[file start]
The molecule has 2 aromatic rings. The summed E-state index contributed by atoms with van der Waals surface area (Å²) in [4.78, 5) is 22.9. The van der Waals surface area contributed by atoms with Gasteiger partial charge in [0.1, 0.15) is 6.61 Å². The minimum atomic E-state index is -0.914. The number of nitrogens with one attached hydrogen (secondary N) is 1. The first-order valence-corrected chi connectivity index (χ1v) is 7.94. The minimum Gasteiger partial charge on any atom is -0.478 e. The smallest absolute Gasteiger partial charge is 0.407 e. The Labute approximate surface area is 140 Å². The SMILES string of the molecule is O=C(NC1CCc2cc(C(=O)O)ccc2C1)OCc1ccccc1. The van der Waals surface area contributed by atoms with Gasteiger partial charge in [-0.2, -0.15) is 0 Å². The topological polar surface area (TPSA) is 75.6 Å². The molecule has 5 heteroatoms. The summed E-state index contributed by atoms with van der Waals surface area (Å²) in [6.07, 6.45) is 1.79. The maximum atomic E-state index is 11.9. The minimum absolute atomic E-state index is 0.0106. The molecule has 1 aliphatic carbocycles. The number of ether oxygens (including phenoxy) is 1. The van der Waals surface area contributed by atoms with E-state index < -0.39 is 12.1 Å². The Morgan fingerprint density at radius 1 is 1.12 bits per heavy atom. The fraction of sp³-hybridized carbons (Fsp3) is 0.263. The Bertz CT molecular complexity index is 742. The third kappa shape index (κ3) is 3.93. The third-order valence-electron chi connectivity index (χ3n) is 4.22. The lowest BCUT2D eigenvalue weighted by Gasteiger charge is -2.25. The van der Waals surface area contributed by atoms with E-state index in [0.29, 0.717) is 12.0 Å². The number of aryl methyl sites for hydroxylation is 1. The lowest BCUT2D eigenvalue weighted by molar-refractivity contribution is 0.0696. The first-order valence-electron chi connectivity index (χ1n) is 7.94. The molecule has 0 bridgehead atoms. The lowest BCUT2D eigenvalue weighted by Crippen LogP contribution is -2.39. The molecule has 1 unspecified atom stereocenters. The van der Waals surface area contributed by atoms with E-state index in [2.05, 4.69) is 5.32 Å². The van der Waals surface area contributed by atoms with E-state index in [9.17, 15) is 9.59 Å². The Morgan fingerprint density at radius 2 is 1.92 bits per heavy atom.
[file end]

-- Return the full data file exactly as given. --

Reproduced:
The molecule has 2 aromatic rings. The summed E-state index contributed by atoms with van der Waals surface area (Å²) in [4.78, 5) is 22.9. The van der Waals surface area contributed by atoms with Gasteiger partial charge in [0.1, 0.15) is 6.61 Å². The minimum atomic E-state index is -0.914. The number of nitrogens with one attached hydrogen (secondary N) is 1. The first-order valence-corrected chi connectivity index (χ1v) is 7.94. The minimum Gasteiger partial charge on any atom is -0.478 e. The smallest absolute Gasteiger partial charge is 0.407 e. The Labute approximate surface area is 140 Å². The SMILES string of the molecule is O=C(NC1CCc2cc(C(=O)O)ccc2C1)OCc1ccccc1. The van der Waals surface area contributed by atoms with Gasteiger partial charge in [-0.2, -0.15) is 0 Å². The topological polar surface area (TPSA) is 75.6 Å². The molecule has 5 heteroatoms. The summed E-state index contributed by atoms with van der Waals surface area (Å²) in [6.07, 6.45) is 1.79. The maximum atomic E-state index is 11.9. The minimum absolute atomic E-state index is 0.0106. The molecule has 1 aliphatic carbocycles. The number of ether oxygens (including phenoxy) is 1. The van der Waals surface area contributed by atoms with E-state index < -0.39 is 12.1 Å². The Morgan fingerprint density at radius 1 is 1.12 bits per heavy atom. The fraction of sp³-hybridized carbons (Fsp3) is 0.263. The Bertz CT molecular complexity index is 742. The third kappa shape index (κ3) is 3.93. The third-order valence-electron chi connectivity index (χ3n) is 4.22. The lowest BCUT2D eigenvalue weighted by Gasteiger charge is -2.25. The van der Waals surface area contributed by atoms with E-state index in [0.29, 0.717) is 12.0 Å². The number of aryl methyl sites for hydroxylation is 1. The lowest BCUT2D eigenvalue weighted by molar-refractivity contribution is 0.0696. The first-order valence-electron chi connectivity index (χ1n) is 7.94. The molecule has 0 bridgehead atoms. The lowest BCUT2D eigenvalue weighted by Crippen LogP contribution is -2.39. The molecule has 1 unspecified atom stereocenters. The van der Waals surface area contributed by atoms with E-state index in [2.05, 4.69) is 5.32 Å². The van der Waals surface area contributed by atoms with E-state index in [9.17, 15) is 9.59 Å². The Morgan fingerprint density at radius 2 is 1.92 bits per heavy atom.